Irony is that some of those running the rebel republics in eastern Ukraine would like to be annexed, but Russia has lost interest, with all the costs of running Crimea with no return for it a major reason.
“But that did not give Russia the right to seize the territory of a sovereign nation either.”
reveals that there is no “right” or “wrong” among humans. “Right” what works, and “wrong” that which doesn’t. Both are decided only after the fact. … that which was “right” is decided by the victor.
We like to talk about what’s right and wrong before the fact, even spending billions of dollars in propaganda to promote which is right and which is wrong. But talk is cheap. Unless it’s marked to reality it has no bearing.
The reality is that what’s “right” serves somebody’s interests, and what’s “wrong” is adverse to somebody’s interests. In the final analysis, temporary as “final” always is, it’s decided by using “might”.
Oh, Longtooth, there are all kinds of systems of right and wrong among humans, even if these hold less clearly among nations.
However, I would say that there is at least the form of an international code of conduct among nations, based on many treaties and organizations built up over a long period of time, arguably since at least the Peace of Westphalia of 1648 that ended the Thirty Years War in Europe, when the various nations essentially agreed to recognize each other’s sovereignty to some degree.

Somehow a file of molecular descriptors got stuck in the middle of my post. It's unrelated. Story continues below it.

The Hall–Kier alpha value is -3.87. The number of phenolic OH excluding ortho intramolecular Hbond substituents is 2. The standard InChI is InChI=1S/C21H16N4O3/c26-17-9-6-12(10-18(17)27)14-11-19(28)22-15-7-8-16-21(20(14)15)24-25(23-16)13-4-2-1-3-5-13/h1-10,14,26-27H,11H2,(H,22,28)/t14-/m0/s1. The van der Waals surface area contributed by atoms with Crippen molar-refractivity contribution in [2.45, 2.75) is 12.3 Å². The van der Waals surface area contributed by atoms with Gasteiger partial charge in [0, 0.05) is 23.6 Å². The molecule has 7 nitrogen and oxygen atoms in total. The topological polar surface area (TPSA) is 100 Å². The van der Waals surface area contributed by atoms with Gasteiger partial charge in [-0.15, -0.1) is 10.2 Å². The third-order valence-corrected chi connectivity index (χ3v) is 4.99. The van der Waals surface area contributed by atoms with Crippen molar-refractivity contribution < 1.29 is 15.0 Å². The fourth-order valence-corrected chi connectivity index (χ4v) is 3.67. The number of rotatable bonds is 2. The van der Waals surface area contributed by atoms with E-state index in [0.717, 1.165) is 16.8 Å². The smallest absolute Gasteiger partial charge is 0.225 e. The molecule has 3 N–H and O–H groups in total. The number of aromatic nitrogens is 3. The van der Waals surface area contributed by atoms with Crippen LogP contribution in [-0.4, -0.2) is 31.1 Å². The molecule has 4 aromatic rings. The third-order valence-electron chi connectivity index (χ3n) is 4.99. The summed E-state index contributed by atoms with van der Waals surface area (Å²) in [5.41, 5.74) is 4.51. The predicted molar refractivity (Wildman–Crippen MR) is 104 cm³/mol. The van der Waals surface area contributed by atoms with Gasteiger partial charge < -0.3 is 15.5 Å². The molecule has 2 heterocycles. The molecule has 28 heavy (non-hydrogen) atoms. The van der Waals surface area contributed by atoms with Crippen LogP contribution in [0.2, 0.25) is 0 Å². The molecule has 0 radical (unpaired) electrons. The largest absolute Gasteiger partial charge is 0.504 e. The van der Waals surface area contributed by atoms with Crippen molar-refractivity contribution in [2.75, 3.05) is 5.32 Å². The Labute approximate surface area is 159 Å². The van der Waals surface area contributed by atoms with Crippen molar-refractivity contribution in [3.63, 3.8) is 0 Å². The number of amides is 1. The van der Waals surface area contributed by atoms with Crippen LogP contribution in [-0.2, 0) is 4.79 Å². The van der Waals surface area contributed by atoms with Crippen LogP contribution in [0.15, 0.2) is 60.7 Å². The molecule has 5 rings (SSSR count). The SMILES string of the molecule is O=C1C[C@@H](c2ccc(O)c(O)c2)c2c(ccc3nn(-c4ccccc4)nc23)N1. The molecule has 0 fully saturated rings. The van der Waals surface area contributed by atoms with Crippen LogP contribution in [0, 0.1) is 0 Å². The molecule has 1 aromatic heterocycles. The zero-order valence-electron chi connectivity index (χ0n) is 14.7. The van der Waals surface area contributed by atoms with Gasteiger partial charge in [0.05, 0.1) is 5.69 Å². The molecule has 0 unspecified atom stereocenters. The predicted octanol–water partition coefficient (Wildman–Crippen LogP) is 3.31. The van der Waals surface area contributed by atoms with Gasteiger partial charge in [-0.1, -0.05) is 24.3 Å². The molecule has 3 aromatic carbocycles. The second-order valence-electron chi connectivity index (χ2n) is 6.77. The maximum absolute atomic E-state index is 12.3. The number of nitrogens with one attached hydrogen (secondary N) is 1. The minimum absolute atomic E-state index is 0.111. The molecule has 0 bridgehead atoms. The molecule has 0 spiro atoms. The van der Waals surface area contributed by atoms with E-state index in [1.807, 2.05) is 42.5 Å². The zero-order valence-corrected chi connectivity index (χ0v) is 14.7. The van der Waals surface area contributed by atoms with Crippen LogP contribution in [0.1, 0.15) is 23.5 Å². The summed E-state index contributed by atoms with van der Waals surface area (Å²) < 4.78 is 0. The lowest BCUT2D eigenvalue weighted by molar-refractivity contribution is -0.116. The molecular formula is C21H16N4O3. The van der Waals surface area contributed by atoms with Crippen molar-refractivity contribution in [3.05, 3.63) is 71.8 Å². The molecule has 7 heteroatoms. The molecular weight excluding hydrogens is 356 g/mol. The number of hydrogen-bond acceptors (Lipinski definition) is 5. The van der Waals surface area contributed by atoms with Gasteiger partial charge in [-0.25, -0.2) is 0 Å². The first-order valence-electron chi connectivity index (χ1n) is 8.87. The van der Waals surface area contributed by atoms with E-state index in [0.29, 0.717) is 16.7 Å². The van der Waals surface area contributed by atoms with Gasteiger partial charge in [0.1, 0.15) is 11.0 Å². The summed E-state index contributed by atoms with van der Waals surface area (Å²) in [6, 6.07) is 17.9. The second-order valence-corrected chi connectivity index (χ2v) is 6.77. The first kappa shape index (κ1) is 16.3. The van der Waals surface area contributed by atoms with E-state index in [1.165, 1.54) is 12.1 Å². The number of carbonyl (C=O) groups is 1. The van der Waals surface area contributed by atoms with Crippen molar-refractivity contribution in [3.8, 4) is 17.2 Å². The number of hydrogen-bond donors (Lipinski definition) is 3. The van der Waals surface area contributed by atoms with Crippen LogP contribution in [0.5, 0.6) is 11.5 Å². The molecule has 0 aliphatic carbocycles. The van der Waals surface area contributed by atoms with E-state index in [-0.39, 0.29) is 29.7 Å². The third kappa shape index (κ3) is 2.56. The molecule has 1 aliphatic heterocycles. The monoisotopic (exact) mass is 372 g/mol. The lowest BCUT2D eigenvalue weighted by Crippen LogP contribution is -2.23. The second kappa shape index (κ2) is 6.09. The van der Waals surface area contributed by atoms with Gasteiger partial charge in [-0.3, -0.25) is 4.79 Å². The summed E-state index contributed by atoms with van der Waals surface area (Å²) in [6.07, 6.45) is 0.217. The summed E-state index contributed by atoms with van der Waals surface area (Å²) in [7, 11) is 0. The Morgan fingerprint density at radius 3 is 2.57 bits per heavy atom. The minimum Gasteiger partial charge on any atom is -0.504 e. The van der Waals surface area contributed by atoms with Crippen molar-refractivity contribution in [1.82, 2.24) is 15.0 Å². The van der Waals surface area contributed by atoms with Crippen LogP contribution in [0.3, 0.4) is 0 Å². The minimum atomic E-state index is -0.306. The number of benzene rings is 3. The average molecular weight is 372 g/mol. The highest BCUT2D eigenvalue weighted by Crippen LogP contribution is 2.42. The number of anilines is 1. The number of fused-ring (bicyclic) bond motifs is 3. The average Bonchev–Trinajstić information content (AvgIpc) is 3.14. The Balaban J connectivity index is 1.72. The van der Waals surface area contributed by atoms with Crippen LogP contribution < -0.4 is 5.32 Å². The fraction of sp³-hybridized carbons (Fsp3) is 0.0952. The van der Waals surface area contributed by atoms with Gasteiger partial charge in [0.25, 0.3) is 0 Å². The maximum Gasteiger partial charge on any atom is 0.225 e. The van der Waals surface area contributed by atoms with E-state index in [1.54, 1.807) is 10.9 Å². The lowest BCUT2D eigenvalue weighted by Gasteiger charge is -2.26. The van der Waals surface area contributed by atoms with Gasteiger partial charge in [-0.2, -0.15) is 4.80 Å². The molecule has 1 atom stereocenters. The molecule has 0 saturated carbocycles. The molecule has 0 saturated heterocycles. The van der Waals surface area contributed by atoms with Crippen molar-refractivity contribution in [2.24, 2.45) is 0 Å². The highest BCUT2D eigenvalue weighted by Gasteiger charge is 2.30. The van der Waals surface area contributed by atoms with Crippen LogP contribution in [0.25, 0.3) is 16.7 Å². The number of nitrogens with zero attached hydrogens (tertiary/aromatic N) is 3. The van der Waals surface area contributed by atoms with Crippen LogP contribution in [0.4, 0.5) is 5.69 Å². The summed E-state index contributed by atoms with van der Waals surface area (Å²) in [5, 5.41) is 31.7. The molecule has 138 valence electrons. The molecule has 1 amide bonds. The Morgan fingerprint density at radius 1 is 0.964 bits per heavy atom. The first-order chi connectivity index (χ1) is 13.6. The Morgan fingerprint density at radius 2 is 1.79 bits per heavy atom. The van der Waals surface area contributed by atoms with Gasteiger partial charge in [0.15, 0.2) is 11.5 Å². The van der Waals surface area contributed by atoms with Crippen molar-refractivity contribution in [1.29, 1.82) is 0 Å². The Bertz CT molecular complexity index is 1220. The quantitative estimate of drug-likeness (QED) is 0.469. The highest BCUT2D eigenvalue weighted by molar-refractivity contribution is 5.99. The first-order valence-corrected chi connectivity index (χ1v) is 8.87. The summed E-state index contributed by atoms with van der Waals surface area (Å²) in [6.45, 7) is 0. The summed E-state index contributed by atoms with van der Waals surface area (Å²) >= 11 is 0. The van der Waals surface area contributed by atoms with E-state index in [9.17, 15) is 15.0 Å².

The horrendous destruction and death in World War II, along with the development of nuclear weapons, engendered another round of this that has held to a considerable degree since 1945 as embodied in treaties and agreements surrounding the United Nations, even as these have been violated from time to time. But these violations have been surprisingly rare, even as we have had many wars since. But they have mostly not taken the form of one nation invading another in an overt aggression to take it over and annex it. More common has been nations falling into pieces, or having one group in an existing nation take over from another, with no or little change in national boundaries.
Of course the question of Crimea is complicated, especially given that Ukraine, or most of it, was ruled by Russia for several centuries prior to recent events. During the Soviet period Crimea was initially part of the Russian republic, being given to the Ukrainian republic by Khrushchev in 1954. The population was (and is) very ethnically diverse and mixed. As of the end of the USSR in 1991, the population voted by a not overwhelming 54% to remain part of Ukraine, but poor economic performance in Ukraine increased support for rejoining Russia.
Nevertheless, Russia’s annexation of Crimea clearly violated longstanding rules of international order that have held among the higher income nations since the end of WW II. Putin should know this, and that his actions threatened global order, irrespective of what one thinks about ultimate right or wrong involved in the matter. Probably Russia will maintain control of Crimea and at some point the annexation may come to be accepted. But this will not happen while Putin is in power as he will continue to be punished for his clear violation of international rules. This sort of action encourages a dangerous degeneration that is fed by extreme nationalists in many nations and which can lead o broader international war, including possibly of the nuclear variety, exactly what those leaders and diplomats sought to prevent after the slaughters and catastrophes of WW II.